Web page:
Citizens must rally to tackle toxic rivers – scientist

Attending the Wessa meeting at Zandvlei, from left, are Professor Leslie Petrik of UWC, Wessa board member Janssen Davies, City of Cape Town manager of stormwater and sustainability Abdulla Parker and Wessa Western Cape chairman Patrick Dowling.

The state of South Africa’s rivers is a national disaster that needs urgent attention and citizen action, says Dr Jo Barnes from the faculty of medicine and health sciences at Stellenbosch University.

She was speaking at a meeting held on the banks of Zandvlei, in Muizenberg, on Saturday by the Wildlife and Environment Society of South Africa (Wessa), during Water Week, from Monday to Sunday March 21 to 27.

“Half the national treatment plants are in critical condition, and in some areas, there are no treatment plants, such as from Woodstock to Hout Bay,” said Dr Barnes.

Raw sewage – containing disease-causing organisms and a cocktail of synthetic chemicals, ingestion of which research linked to cancer in humans – was spewed daily into the ocean, she said.

“Western Cape rivers flow with household waste and disease, which, in turn, flows into the ocean.

“Plastic does not break down into nothing – it gets smaller, increasingly easy for ingestion by aquatic life.

“From a sample testing, more than 80% of us have plastic in our bodies. We need citizen action to put pressure on authorities.”

Wessa Western Cape chairman Patrick Dowling said the temporary closure of three of Cape Town’s popular recreational vleis – Rietvlei, Zandvlei and Zeekoevlei – was among a long list of issues raised by civic organisations, activists and academics over past years.

“These prompted Wessa to try and pull the threads together to see how detailed understanding of the situation could possibly lead to a better co-ordinated and holistic response. It’s reassuring to hear of the City’s determination to address the problems and work with civil society to do this. Constant vigilance, monitoring and follow-through actions will be needed to arrest and reverse a trend of degradation that has existed for decades,” said Mr Dowling.

Alex Lansdowne, chairman of the City’s special committee on water quality in wetlands, said the municipality was addressing many of the water waste problems, but the “big ship will take several years to turn around”.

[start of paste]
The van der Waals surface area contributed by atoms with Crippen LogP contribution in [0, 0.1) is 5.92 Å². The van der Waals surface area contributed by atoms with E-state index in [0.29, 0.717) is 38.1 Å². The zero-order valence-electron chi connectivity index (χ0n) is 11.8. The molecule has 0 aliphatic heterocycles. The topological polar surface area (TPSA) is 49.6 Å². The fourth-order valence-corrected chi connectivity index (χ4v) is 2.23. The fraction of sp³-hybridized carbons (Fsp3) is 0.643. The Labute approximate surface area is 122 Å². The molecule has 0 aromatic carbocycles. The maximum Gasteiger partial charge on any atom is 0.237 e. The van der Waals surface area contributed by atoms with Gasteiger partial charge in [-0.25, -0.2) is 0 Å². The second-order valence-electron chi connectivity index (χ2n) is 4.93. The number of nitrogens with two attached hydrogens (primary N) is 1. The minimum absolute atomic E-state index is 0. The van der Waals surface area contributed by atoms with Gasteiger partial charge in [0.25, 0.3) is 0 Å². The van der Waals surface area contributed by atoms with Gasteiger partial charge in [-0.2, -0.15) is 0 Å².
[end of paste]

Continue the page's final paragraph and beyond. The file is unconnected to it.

Abdulla Parker, manager of the City’s stormwater and sustainability branch, said the public could click on “report a fault” on the City’s website (capetown.gov.za) to alert the municipality to water problems.

Professor Leslie Petrik, from the faculty of chemistry at UWC, said that even the functioning water-processing plants no longer sufficiently reduced the overload of synthetic endocrine-disrupting chemicals and compounds.

Professor Petrik is a leading expert in environmental remediation, water treatment and beneficiation of industrial wastes.

“Not only do our officials not use the latest science of advanced oxidation to break down these chemicals so they cannot reassemble, but government uses a limited guideline for testing,” said Professor Petrik.

She added that concentration increased up the line, from background water, to small marine organisms, to small fish and to the large fish that we eat. The longer we left the problem, the more lethal it was. Also, aquatic animals were getting an un-researched mixture that Professor Petrik compared with “a person going into a pharmacy and eating from every shelf”. He added: “This mixture can and does come back to us.”

Wessa board member Janssen Davies said the meeting was perfectly timed given recent water pollution problems suffered by residents in various suburbs.

“It’s pleasing to see representatives from ratepayers’ associations and protected areas across Cape Town’s spectrum. It’s a constructive beginning for coordination of the efforts of civil society and the City of Cape Town, as well as accountability.”

Members of the Zeekoevlei/Rondevlei Friends Group, from left, Sidney Jacobs, Tom Schwerdtfeger and Emma Oliver were at the meeting on Saturday.